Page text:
State of the Hogs: On April 28, Burlsworth on my mind

A commemorative display was set up by the Indianapolis Colts at the funeral of Brandon Burlsworth in Harrison on Saturday, May 1, 1999.

— My father – and his brothers – always told me about the place they sat when the news hit about the bombing of Pearl Harbor.

There are several such events in my lifetime. I know the place I stood when I learned the news of John Kennedy's death. I can take you there.

There's one more spot that gives me chills. I won't go there ever again. It's where I was when I learned of Brandon Burlsworth's passing 18 years ago.

“I hear that a lot,” said Marty Burlsworth, Brandon's older brother. “So many people can tell you that. I understand.”

Marty Burlsworth agreed to take a phone call Friday on the 18th anniversary of his brother's death in a car accident near their hometown of Harrison. Brandon Burlsworth, who was drafted by the Indianapolis Colts 11 days earlier, was on his way home from a workout in Fayetteville to attend his church with his mother.

“I know the day,” Marty Burlsworth said. “I know it's coming a few weeks in advance. I looked at the calendar a few weeks ago and realized that I was going to be at a non-profit conference, with the date falling square in the middle of it.

“You know it's coming and I don't always know exactly how to handle it. I was asked by someone with our foundation if we should acknowledge it earlier today via social media. No, it's not like a birthday.”

Sometimes there are tears. There was consternation about being away from Harrison on the date, something that's happened a few times.

“It's tough on Mom,” he said. “It can really be tough. She can have a very difficult time on this day. Do I call her and talk about it? No, I don't do that. I might call and just check, ask her what she's doing. She was supposed to go to an event at church today and I'm not sure she can.”

It's been a good year in the Burlsworth family. The release of Greater, the movie about Brandon's life, came last August. It's still playing.

“I think we got a message yesterday that it was playing in Israel and Switzerland,” Marty said. “And you can get it on-demand in several places.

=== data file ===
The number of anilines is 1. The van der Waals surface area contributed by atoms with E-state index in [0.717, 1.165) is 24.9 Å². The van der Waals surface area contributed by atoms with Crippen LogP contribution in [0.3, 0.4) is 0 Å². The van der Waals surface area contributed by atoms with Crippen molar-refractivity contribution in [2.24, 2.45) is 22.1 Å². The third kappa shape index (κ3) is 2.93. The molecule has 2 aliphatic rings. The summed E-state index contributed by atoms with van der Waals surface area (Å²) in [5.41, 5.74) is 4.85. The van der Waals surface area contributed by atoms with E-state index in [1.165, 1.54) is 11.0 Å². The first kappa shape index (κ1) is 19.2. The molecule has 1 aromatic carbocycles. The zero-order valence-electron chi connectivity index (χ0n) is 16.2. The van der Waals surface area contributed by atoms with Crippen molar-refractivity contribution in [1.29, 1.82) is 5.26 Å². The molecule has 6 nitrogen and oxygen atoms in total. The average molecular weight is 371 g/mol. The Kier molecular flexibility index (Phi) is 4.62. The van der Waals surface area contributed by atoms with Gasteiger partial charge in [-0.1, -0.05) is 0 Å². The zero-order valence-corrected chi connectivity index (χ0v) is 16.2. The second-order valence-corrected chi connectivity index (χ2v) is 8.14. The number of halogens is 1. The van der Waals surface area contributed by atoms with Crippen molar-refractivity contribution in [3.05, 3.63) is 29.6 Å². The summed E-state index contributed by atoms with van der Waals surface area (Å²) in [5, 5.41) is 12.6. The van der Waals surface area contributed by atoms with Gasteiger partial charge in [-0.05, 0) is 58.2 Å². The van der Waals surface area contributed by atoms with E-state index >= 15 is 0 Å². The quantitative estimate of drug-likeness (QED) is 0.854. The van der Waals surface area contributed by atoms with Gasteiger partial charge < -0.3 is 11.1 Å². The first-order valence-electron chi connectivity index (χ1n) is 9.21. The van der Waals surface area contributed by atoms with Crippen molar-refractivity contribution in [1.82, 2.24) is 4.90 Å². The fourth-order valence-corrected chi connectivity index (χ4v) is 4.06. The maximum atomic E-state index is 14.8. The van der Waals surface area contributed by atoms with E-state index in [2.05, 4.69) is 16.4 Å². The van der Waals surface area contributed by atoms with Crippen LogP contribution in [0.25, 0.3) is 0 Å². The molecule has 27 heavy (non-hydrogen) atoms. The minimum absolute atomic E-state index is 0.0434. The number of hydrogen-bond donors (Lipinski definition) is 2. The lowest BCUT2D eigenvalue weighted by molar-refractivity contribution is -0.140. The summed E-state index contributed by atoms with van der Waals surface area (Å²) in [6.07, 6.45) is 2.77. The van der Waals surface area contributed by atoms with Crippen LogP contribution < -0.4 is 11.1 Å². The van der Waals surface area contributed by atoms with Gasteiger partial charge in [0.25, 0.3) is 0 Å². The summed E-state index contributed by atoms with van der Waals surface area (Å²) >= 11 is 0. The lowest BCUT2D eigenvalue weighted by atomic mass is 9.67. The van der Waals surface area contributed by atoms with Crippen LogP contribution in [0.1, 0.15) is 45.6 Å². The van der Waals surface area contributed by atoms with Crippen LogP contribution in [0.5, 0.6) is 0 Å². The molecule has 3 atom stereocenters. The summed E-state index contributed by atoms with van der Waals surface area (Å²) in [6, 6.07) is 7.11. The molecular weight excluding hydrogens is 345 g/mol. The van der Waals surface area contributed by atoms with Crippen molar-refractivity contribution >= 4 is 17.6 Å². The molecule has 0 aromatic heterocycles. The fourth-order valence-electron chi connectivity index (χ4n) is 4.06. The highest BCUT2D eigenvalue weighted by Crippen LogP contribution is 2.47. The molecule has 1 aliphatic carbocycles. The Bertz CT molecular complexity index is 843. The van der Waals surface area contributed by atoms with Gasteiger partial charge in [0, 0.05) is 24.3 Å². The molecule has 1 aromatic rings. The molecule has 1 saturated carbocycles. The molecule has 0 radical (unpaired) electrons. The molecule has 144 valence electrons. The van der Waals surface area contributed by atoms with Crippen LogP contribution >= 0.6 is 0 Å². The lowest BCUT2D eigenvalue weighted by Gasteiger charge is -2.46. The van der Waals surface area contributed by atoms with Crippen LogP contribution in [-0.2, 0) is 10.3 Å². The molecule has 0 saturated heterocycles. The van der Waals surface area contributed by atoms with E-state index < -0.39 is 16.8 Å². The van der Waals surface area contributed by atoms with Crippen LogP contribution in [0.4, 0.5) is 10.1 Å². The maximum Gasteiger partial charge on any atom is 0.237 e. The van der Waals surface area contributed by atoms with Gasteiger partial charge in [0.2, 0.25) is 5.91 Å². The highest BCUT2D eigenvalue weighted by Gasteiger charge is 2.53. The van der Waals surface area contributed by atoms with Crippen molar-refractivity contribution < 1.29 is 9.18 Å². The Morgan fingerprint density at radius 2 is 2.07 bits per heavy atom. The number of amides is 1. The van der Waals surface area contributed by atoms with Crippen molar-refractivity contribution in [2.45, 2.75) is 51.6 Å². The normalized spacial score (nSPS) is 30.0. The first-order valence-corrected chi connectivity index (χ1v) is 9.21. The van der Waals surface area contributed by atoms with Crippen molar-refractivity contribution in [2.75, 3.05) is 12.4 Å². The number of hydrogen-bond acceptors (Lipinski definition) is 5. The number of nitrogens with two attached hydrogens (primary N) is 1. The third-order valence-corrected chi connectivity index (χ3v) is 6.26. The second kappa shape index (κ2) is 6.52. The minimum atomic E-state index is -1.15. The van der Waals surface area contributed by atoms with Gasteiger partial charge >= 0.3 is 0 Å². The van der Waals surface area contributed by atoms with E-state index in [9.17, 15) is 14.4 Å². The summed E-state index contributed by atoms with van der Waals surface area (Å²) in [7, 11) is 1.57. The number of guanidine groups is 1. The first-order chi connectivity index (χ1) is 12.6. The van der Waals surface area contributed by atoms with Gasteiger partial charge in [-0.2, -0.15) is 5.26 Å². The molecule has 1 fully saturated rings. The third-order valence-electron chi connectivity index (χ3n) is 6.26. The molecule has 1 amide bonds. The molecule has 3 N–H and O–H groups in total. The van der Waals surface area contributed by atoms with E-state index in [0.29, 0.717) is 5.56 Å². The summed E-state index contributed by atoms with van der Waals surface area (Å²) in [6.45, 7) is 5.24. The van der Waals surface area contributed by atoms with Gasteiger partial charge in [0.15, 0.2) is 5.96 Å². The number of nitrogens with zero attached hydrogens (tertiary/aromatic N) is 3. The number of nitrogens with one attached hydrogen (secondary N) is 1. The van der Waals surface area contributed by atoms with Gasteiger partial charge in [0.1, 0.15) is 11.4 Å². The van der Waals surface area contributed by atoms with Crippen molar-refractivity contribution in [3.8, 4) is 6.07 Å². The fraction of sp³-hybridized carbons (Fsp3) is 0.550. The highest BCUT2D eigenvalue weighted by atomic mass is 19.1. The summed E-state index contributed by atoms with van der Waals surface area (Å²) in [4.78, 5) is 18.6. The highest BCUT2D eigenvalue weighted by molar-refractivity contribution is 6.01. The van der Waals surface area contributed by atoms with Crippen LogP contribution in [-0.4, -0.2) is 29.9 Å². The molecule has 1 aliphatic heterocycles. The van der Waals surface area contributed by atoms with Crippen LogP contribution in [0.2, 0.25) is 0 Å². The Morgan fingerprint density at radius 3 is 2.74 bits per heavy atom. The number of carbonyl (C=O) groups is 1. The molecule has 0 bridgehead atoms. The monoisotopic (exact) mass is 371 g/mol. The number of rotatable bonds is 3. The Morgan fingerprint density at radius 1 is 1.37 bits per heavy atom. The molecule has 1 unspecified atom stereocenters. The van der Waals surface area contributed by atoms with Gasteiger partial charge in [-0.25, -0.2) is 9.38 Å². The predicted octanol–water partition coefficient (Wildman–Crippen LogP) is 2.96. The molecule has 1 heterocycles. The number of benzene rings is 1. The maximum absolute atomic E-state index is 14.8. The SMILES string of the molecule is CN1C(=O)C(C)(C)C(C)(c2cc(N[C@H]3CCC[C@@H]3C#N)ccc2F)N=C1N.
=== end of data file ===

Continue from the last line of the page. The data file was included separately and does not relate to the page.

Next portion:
“We don't really push merchandise, but the movie has done that. We have sold a lot of T-shirts, glasses and other items that help with the (Burlsworth) Foundation since the movie was released.”

The movie may show up soon on Netflix, too.

“I don't think it's going away,” Marty said. “I keep hearing from people who didn't know the story, from places far away from Arkansas.

“I guess my favorite was the call I got from a person who saw it in Texas. The place erupted into a standing ovation at the end – about a Razorback. I love it. Folks in Texas are usually not that fond of Razorbacks.”

There came a question this week about the possibility of another Burlsworth developing on the Arkansas team. Could there be a walk-on on the current roster turn out like Burlsworth?

OK, I can't go there, maybe ever. Yes, there could be, but I don't see one. It's not like a Johnny Gibson isn't good. The former walk-on right guard fighting for a starting position is plenty good.

But he's not a Burlsworth. He's not fast enough. He's not in the same category as far as athletic ability. He isn't likely to earn status as an All-American.

I say that knowing full well that Gibson has great feet, can run and is athletic. But he's not in the same category.

All you had to do was see Brandon in the open field, chasing a free safety for the third block on the play to know the special nature of his speed for a 310-pounder. I haven't seen Gibson or any other Arkansas linemen do that consistently.

Rockey Felker, UA offensive coordinator when Burlsworth broke into the lineup, told me in 1996 that Burlsworth was the best player on offense.

“When we need a play, it's always behind Brandon,” Felker said. “He's a sophomore, but he's our best player.

“We can always get at least 1 yard in his area and when you go back and look at our big plays, it's usually because Brandon got a piece of the nose tackle, got to the next level to pick off the linebacker, then released to chase the free safety. There goes the back with no one to touch him.”

Gibson has to change more than his speed. He's got to become obsessive compulsive about a lot of things, starting with the weight room. When he's the first in the weight room and the last out I'll start comparing him to Burlsworth.

“I still hear stories about that,” Marty said. “We were at our football camp not too many years ago and Chad Abernathy, one of Brandon's teammates, started talking about the weight room.

“Chad said there was a time when he was about done and there was Brandon beside him. Someone said the baseball team was coming in and they needed to leave. Brandon didn't leave. Chad worked a little while longer and got out of the way for the baseball team. Brandon just kept working.

“I used to deny that he was OCD, but he had that. He parked in the same spot in Lot 44, right at the top. He called home every night at 10 minutes after 10 every night.”

I thanked Marty for taking the call.

“I don't mind,” he said. “It's best for me to just play this day casual. I can lose it pretty quickly. So can Mom. We know what day it is, but it's better if I don't smother her and just roll through it.”

I didn't roll through it. April 28 is not a day to roll through. Ever.